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1G How to replace your AWD FRONT wheel bearings

This is the best and cheapest way I have found to change you're 1g Wheel Bearings within a day.
I only took photo's of the part of this process I had trouble with.

Constant grinding
No change with side to side motion
No change with braking
No change with RPM's
Gets louder as vehicle speed increases

Tools and Parts you need:
2x Inner wheel bearing seals
2x Outer wheel bearing seals
2x Wheel bearings
2x Large Cotter pins
2x Medium sized cotter pins
Axle greese
PB Blaster

10,12,16,17,18mm Wrenches and sockets.
1''/ 1/4 or 32mm socket(stubby or deep socket is fine I prefer stubby)
Breaker bar
Torque wrench for up to 110ish
Pickle fork or equivalent ball joint and tie rod remover
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Vise grips if your ball joint or tie rod spins
1''/ 5/16ths craftsman 1/2 drive It needs to have a step down I'll illustrate later (Trust me on this one...)
Needle nose pliers
2 Flathead screwdrivers with some meat on them no wimpy ones...
Tin foil

For reference: If you are not familiar of the terms used to describe your ball bearings here are the basic terms I will be using. Our ball bearings are double sided. So when I say inner race and outer race. You need to be familiar with where you are placing the ball bearing at the said time. I'll try and make this as clear as possible.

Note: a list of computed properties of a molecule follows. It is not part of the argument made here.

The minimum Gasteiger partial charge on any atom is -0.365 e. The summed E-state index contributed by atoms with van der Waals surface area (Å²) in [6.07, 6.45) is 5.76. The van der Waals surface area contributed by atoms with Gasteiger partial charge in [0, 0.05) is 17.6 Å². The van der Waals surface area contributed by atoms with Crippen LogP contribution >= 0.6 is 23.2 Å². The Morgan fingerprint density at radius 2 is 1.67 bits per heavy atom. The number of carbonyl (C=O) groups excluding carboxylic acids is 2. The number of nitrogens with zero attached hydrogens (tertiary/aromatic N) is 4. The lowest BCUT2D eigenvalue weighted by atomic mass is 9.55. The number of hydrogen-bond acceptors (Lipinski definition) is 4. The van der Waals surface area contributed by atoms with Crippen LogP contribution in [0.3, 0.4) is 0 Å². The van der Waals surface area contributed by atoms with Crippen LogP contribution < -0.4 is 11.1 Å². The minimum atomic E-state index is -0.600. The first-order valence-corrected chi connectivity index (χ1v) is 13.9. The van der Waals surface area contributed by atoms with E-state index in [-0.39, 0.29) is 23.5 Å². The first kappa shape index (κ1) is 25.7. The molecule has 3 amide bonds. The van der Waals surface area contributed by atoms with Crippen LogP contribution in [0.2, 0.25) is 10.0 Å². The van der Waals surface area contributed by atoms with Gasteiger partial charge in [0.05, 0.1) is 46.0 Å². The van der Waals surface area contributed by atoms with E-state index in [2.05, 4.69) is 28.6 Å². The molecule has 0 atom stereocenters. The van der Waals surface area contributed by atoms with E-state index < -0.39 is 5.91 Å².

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Ok start off by pulling your car into your favorite garage or parking spot.

Step 1. Loosen lug nuts only enough to get them UNtorqued. Jack up DSM and place two stands at both sides of the frame. Completely remove lug nuts and wheels.
Step 2. Remove your axle Cotter pin and toss it.
Step 3. Now take the 1 1/4 or 32mm socket and your breaker bar and get to work. You need to loosen your axle nut. If you need to have someone stand on the brakes while you're torquing. Once thats done bring your nut just out far enough to where you wont see any threads. tap the axle to loosen it up from the hub. Then completely remove the nut and set aside.
Step 4. Take a 17mm Socket and loosen youre slide pins for your brake caliper, clean them off and set them aside.
Step 5. Remove the caliper from the disc and tie it up with the string or bunji cord to the spring to take the pressure off the brake hose.
Step 6. Take the same 17mm socket and remove the Brake caliper mounting bracket.
Step 7. Remove the rotor with a hammer. If the rotor not come off with ease and you have ABS then follow the hose attatched to your strut to the back side of the assembly. This is your speed sensor. I'm not sure if it is there on nonABS. Anyways, there are two 12mm bolts holding the speed sensor to the hub. Take both of those bolts out and stick them into the two holes provided in your brake disk. Turn them in until each one stops. Once they are in turn each screw 2 turns and then switch until the rotor is off.
Step 8. Take a 17mm socket and a 17mm wrench and remove the two bolts at the bottom of the strut and the top of the hub. After the nuts are off leave the bolts in the holes until further noted.
Step 9. Remove Tie rod cotter pin. Take a 17mm(I THINK!) socket and remove nut. Once the nut and cotter pin are removed take your pickle fork or Ball joint remover and disconnect the tie rod from the hub.
Step 10. Remove top two bolts from strut hub mating point. Remove axle GENTLY from the hub.
Step 11. Remove lower ball joint nut and use pickle fork or equivalent to remove ball joint from hub.

VIOLA! You now have yourself a hub for you to work with.

Now the hard part is getting these bearings off. The easy part is putting them back on.